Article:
Commentary: Why I sometimes like Evil Claire
This article first appeared in the St. Louis Beacon, July 11, 2013 - I tend to confuse ideological people. Conservatives consider me a liberal; liberals — or progressives, as they now self-identify — accuse me of being a reactionary. I feel like the last kid chosen for a ball game at recess: neither team wants me.
I am, for instance, a gun owner who believes in gun control. Likewise, I’m a car owner who believes in traffic control. I also admire self control, bowel control and pitchers who can control their fastball. It strikes me that a degree of control is a generally desirable trait because the alternative is chaos.
That said, you can overdo anything. I think it is not the government’s duty to regulate what size soft drink I can buy, whether I choose to smoke or what consenting adults do in private. All of these personal choices can have public consequences, but enough is enough. Liberty demands prerogative; and a free people must jealously guard the option to screw up their lives as they see fit.
Were I forced to define my ideology, I’d say I’m whatever Harry Truman was. In his day, conservative critics considered Mr. Truman to be something of a liberal firebrand. By present standards, he seems to have made a posthumous shift to the right because members of the GOP frequently invoke his memory. In truth, he was an intelligent, patriotic soul with a high regard for the virtue of common sense.
On this Fourth of July, the Post-Dispatch published an op-ed entitled, “McCaskill looks to cut Lifeline for Missouri residents.” That sounded rather drastic, so I began my Independence Day observation by reading about the current exploits of Evil Claire, the senior U.S. senator from the great state of Missouri.
The piece was authored by Chancellar Williams. He was identified as “…the associate policy director for Free Press, a nonpartisan organization building a nationwide movement for media that serve the public interest.” Hmm…
Williams is concerned because the senator wants the government to stop giving cell phones to the cell-phoneless masses. He concludes, “We need universal access to communications, not communications for just a privileged few. Poor people in Missouri — and all over the United States — are looking for a way out of poverty. In almost every case a phone is essential to that process.”
I don’t know Williams but I’m sure he’s both well intentioned and sincere. I’m not sure, however, that we live on the same planet. Cellular communication is the province of “a privileged few”? Has he ever walked down a city street in 21st century America? In a nation where people won’t stop texting long enough to drive, it’s difficult to argue that cell phones are a scare commodity.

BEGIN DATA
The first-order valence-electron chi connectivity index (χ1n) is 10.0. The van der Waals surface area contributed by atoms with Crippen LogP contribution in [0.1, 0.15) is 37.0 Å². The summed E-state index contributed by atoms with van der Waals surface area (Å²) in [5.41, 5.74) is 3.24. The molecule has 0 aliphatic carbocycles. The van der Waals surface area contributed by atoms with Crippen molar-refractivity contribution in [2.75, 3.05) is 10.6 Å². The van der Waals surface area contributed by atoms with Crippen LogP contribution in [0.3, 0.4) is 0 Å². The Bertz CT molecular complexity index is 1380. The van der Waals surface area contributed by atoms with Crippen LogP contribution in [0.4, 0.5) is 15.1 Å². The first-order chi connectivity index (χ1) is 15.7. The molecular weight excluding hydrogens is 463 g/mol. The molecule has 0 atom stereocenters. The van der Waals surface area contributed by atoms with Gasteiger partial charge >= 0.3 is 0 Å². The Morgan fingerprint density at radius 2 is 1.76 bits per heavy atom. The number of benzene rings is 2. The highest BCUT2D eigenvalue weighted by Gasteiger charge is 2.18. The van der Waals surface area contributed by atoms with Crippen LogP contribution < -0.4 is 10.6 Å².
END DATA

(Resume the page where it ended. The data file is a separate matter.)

Of course, one reason the things are ubiquitous may be that the government gives them away. Williams correctly notes this program dates back to the Reagan administration where it began as a way to give poverty-level seniors the means to contact 911. A small tax on your phone bill would provide land lines to the elderly in need. Ironically, it was Reagan who also commented to the effect that the closest approximation of immortality we would realize in this world was a government program.
Sure enough, Bush II expanded “Lifeline” to include cell phones in the wake of the Katrina disaster. This natural progression led to the present state of affairs in which so-called “Obamaphones” are distributed on street corners to the un-phoned regardless of age.
I happened across just such a gathering a month or so ago. It was a pleasant spring day and a small, racially mixed crowd had gathered in the parking lot of a closed fried chicken restaurant on the near south side. They met under a banner that encouraged passersby to sign up for free phones.
An almost carnival atmosphere prevailed, befitting an occasion where people are getting something for nothing. Most participants appeared to be in their late teens or early 20s; none was elderly or obviously infirmed. That demographic was predictable, however, because the current rationale for the program is that people will use them to find work.
If this group was looking for employment, they did a good job of hiding their intentions. I saw a lot of tattoos and dreadlocks but apparently nobody had thought to bring a briefcase or resume.
I freely acknowledge that welfare benefits every strata of society. The needy receive subsistence, which allows the affluent to enjoy social stability. Nobody profits from people starving in the streets. But the welfare provider can never lose sight of Newton’s First Law of Motion — a body at rest tends to stay at rest unless acted upon by an external force.
I got my first job precisely because I found penury to be uncomfortable. It was 1962 and the Levi Strauss Co. had just introduced “white Levis.” (They were actually wheat-colored but because all previous jeans had been blue, the new ones appeared white by comparison.)
At any rate, all the cool guys in the eighth grade were getting them but, alas, my practical mother insisted that my old jeans were perfectly serviceable. Caught between the dictates of home economics and the demands of fashion, I got a paper route and bought my own damned pants. I soon grew to like the feel of cash in my pocket and have been working ever since.
The article in the Post failed to mention that Sen. McCaskill decided to rein in the free cell phone program after she received a solicitation to apply for one. She reportedly felt a senator ought to be able to pay for her own cell phone and wondered if things had not gotten out of hand. She seems to have concluded that cell phones — like white Levis — are not necessary to sustain life.
On her better days, Claire reminds me of Harry. I like that about her.
M.W. Guzy is a regular contributor to the Beacon.